Staff Publications

Staff Publications

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    'Staff publications' is the digital repository of Wageningen University & Research

    'Staff publications' contains references to publications authored by Wageningen University staff from 1976 onward.

    Publications authored by the staff of the Research Institutes are available from 1995 onwards.

    Full text documents are added when available. The database is updated daily and currently holds about 240,000 items, of which 72,000 in open access.

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Record number 503549
Title Functional traits help to explain half-century long shifts in pollinator distributions
Author(s) Aguirre-Gutiérrez, Jesús; Kissling, W.D.; Carvalheiro, Luísa G.; WallisDevries, Michiel F.; Franzén, Markus; Biesmeijer, Jacobus C.
Source Scientific Reports 6 (2016). - ISSN 2045-2322
DOI http://dx.doi.org/10.1038/srep24451
Department(s) PPO/PRI WOT CGN
Publication type Refereed Article in a scientific journal
Publication year 2016
Abstract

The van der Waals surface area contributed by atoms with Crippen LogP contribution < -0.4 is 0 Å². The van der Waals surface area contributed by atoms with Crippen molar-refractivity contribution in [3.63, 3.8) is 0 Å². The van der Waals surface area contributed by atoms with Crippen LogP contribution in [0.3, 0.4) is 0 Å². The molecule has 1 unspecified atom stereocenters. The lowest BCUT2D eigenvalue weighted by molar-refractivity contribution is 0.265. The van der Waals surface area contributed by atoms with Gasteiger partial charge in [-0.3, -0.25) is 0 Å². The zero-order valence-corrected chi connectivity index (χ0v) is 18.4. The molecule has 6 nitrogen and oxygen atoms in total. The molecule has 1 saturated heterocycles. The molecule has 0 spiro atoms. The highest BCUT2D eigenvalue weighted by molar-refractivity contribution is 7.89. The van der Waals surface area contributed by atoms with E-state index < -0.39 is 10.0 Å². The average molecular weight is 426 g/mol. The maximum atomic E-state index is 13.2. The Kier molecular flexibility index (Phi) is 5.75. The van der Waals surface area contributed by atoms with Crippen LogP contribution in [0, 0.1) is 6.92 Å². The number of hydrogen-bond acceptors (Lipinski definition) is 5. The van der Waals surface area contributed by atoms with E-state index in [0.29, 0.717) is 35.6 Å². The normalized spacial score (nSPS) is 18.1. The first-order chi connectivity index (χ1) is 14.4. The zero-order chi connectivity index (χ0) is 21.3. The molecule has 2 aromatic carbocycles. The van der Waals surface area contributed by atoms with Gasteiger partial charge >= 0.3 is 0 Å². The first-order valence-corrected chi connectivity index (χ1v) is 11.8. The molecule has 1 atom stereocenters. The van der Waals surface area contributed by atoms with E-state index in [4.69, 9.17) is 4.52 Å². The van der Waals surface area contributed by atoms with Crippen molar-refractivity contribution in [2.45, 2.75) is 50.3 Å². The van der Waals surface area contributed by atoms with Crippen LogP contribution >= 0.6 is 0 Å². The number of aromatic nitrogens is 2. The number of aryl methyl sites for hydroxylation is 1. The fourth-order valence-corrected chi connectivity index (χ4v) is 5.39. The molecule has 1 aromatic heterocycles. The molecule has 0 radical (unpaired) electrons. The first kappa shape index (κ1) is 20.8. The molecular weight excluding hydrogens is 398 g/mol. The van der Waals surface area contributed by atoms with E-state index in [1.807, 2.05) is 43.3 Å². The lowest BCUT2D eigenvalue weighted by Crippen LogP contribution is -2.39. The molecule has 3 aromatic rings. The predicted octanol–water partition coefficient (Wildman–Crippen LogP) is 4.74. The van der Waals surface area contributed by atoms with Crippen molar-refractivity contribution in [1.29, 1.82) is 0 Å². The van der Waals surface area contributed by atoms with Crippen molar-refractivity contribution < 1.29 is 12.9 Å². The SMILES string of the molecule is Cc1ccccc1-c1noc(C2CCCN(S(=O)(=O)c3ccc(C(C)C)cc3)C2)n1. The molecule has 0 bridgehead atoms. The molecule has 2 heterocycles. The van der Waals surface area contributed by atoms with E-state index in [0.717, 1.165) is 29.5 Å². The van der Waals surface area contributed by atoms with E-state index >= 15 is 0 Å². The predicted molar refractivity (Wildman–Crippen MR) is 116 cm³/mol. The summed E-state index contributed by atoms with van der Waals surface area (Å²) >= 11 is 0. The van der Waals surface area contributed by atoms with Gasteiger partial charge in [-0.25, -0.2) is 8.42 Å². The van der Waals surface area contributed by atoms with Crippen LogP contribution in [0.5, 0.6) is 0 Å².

Changes in climate and land use can have important impacts on biodiversity. Species respond to such environmental modifications by adapting to new conditions or by shifting their geographic distributions towards more suitable areas. The latter might be constrained by species' functional traits that influence their ability to move, reproduce or establish. Here, we show that functional traits related to dispersal, reproduction, habitat use and diet have influenced how three pollinator groups (bees, butterflies and hoverflies) responded to changes in climate and land-use in the Netherlands since 1950. Across the three pollinator groups, we found pronounced areal range expansions (>53%) and modelled range shifts towards the north (all taxa: 17-22 km), west (bees: 14 km) and east (butterflies: 11 km). The importance of specific functional traits for explaining distributional changes varied among pollinator groups. Larval diet preferences (i.e. carnivorous vs. herbivorous/detritivorous and nitrogen values of host plants, respectively) were important for hoverflies and butterflies, adult body size for hoverflies, and flight period length for all groups. Moreover, interactions among multiple traits were important to explain species' geographic range shifts, suggesting that taxon-specific multi-trait analyses are needed to predict how global change will affect biodiversity and ecosystem services.!

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